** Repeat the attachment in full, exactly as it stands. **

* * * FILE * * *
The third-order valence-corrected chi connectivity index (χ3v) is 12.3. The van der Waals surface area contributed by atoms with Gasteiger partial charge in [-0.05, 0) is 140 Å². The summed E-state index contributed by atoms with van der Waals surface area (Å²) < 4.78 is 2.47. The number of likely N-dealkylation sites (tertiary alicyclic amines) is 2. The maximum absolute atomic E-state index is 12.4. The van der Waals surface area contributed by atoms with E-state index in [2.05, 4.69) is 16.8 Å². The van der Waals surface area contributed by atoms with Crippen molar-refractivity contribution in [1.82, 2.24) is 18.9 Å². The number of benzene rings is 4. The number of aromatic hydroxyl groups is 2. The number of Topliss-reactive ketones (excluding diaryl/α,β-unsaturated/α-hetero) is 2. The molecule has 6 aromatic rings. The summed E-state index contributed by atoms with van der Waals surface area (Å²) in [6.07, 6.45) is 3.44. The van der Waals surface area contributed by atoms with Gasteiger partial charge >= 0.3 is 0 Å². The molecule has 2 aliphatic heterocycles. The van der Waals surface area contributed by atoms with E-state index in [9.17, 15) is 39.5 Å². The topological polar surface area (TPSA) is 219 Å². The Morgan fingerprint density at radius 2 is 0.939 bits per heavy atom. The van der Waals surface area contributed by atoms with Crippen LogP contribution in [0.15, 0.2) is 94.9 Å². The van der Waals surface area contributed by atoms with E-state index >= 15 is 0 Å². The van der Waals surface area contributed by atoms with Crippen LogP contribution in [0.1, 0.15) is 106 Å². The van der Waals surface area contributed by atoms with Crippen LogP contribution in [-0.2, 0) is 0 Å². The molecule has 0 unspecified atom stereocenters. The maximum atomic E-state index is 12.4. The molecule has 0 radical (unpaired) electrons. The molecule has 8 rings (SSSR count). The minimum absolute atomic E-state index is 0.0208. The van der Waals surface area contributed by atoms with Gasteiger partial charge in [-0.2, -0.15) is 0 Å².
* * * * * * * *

The third-order valence-corrected chi connectivity index (χ3v) is 12.3. The van der Waals surface area contributed by atoms with Gasteiger partial charge in [-0.05, 0) is 140 Å². The summed E-state index contributed by atoms with van der Waals surface area (Å²) < 4.78 is 2.47. The number of likely N-dealkylation sites (tertiary alicyclic amines) is 2. The maximum absolute atomic E-state index is 12.4. The van der Waals surface area contributed by atoms with E-state index in [2.05, 4.69) is 16.8 Å². The van der Waals surface area contributed by atoms with Crippen molar-refractivity contribution in [1.82, 2.24) is 18.9 Å². The number of benzene rings is 4. The number of aromatic hydroxyl groups is 2. The number of Topliss-reactive ketones (excluding diaryl/α,β-unsaturated/α-hetero) is 2. The molecule has 6 aromatic rings. The summed E-state index contributed by atoms with van der Waals surface area (Å²) in [6.07, 6.45) is 3.44. The van der Waals surface area contributed by atoms with Gasteiger partial charge >= 0.3 is 0 Å². The molecule has 2 aliphatic heterocycles. The van der Waals surface area contributed by atoms with E-state index in [9.17, 15) is 39.5 Å². The topological polar surface area (TPSA) is 219 Å². The Morgan fingerprint density at radius 2 is 0.939 bits per heavy atom. The van der Waals surface area contributed by atoms with Crippen LogP contribution in [0.15, 0.2) is 94.9 Å². The van der Waals surface area contributed by atoms with E-state index >= 15 is 0 Å². The van der Waals surface area contributed by atoms with Crippen LogP contribution in [0.1, 0.15) is 106 Å². The van der Waals surface area contributed by atoms with Crippen LogP contribution in [-0.2, 0) is 0 Å². The molecule has 0 unspecified atom stereocenters. The maximum atomic E-state index is 12.4. The molecule has 0 radical (unpaired) electrons. The molecule has 8 rings (SSSR count). The minimum absolute atomic E-state index is 0.0208. The van der Waals surface area contributed by atoms with Gasteiger partial charge in [-0.2, -0.15) is 0 Å².